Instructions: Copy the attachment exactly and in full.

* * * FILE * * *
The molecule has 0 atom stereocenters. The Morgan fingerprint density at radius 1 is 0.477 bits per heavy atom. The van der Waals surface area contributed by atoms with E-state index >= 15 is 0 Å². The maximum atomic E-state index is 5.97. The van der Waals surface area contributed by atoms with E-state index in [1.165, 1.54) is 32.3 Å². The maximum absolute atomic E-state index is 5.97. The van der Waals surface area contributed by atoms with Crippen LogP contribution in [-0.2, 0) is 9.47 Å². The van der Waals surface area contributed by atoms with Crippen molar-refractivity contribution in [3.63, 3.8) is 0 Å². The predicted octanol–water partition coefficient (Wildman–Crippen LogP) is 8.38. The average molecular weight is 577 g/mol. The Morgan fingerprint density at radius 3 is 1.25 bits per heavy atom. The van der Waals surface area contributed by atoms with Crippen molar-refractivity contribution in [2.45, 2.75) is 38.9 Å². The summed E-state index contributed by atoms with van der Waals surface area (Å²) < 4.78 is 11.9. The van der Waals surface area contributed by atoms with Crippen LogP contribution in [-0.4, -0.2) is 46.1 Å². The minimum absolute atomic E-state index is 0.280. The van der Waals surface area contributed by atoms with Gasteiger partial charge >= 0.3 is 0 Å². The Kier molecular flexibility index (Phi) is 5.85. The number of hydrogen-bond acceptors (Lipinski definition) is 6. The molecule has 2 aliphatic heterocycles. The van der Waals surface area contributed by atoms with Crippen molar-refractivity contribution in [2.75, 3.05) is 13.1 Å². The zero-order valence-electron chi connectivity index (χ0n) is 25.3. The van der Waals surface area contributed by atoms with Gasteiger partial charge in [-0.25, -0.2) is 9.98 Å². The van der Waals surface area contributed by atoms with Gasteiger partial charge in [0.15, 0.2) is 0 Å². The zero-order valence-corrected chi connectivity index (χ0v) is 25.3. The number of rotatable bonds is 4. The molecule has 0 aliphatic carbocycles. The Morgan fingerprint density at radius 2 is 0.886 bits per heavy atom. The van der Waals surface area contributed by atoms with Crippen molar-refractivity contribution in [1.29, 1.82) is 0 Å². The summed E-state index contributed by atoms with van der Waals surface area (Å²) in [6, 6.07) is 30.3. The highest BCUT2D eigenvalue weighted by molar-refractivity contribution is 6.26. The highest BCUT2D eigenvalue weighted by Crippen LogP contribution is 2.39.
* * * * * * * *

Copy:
The molecule has 0 atom stereocenters. The Morgan fingerprint density at radius 1 is 0.477 bits per heavy atom. The van der Waals surface area contributed by atoms with E-state index >= 15 is 0 Å². The maximum atomic E-state index is 5.97. The van der Waals surface area contributed by atoms with E-state index in [1.165, 1.54) is 32.3 Å². The maximum absolute atomic E-state index is 5.97. The van der Waals surface area contributed by atoms with Crippen LogP contribution in [-0.2, 0) is 9.47 Å². The van der Waals surface area contributed by atoms with Crippen molar-refractivity contribution in [3.63, 3.8) is 0 Å². The predicted octanol–water partition coefficient (Wildman–Crippen LogP) is 8.38. The average molecular weight is 577 g/mol. The Morgan fingerprint density at radius 3 is 1.25 bits per heavy atom. The van der Waals surface area contributed by atoms with Crippen molar-refractivity contribution in [2.45, 2.75) is 38.9 Å². The summed E-state index contributed by atoms with van der Waals surface area (Å²) < 4.78 is 11.9. The van der Waals surface area contributed by atoms with Crippen LogP contribution in [-0.4, -0.2) is 46.1 Å². The minimum absolute atomic E-state index is 0.280. The van der Waals surface area contributed by atoms with Gasteiger partial charge >= 0.3 is 0 Å². The Kier molecular flexibility index (Phi) is 5.85. The number of hydrogen-bond acceptors (Lipinski definition) is 6. The molecule has 2 aliphatic heterocycles. The van der Waals surface area contributed by atoms with Crippen molar-refractivity contribution in [2.75, 3.05) is 13.1 Å². The zero-order valence-electron chi connectivity index (χ0n) is 25.3. The van der Waals surface area contributed by atoms with Gasteiger partial charge in [-0.25, -0.2) is 9.98 Å². The van der Waals surface area contributed by atoms with Gasteiger partial charge in [0.15, 0.2) is 0 Å². The zero-order valence-corrected chi connectivity index (χ0v) is 25.3. The number of rotatable bonds is 4. The molecule has 0 aliphatic carbocycles. The Morgan fingerprint density at radius 2 is 0.886 bits per heavy atom. The van der Waals surface area contributed by atoms with Crippen molar-refractivity contribution in [1.29, 1.82) is 0 Å². The summed E-state index contributed by atoms with van der Waals surface area (Å²) in [6, 6.07) is 30.3. The highest BCUT2D eigenvalue weighted by molar-refractivity contribution is 6.26. The highest BCUT2D eigenvalue weighted by Crippen LogP contribution is 2.39.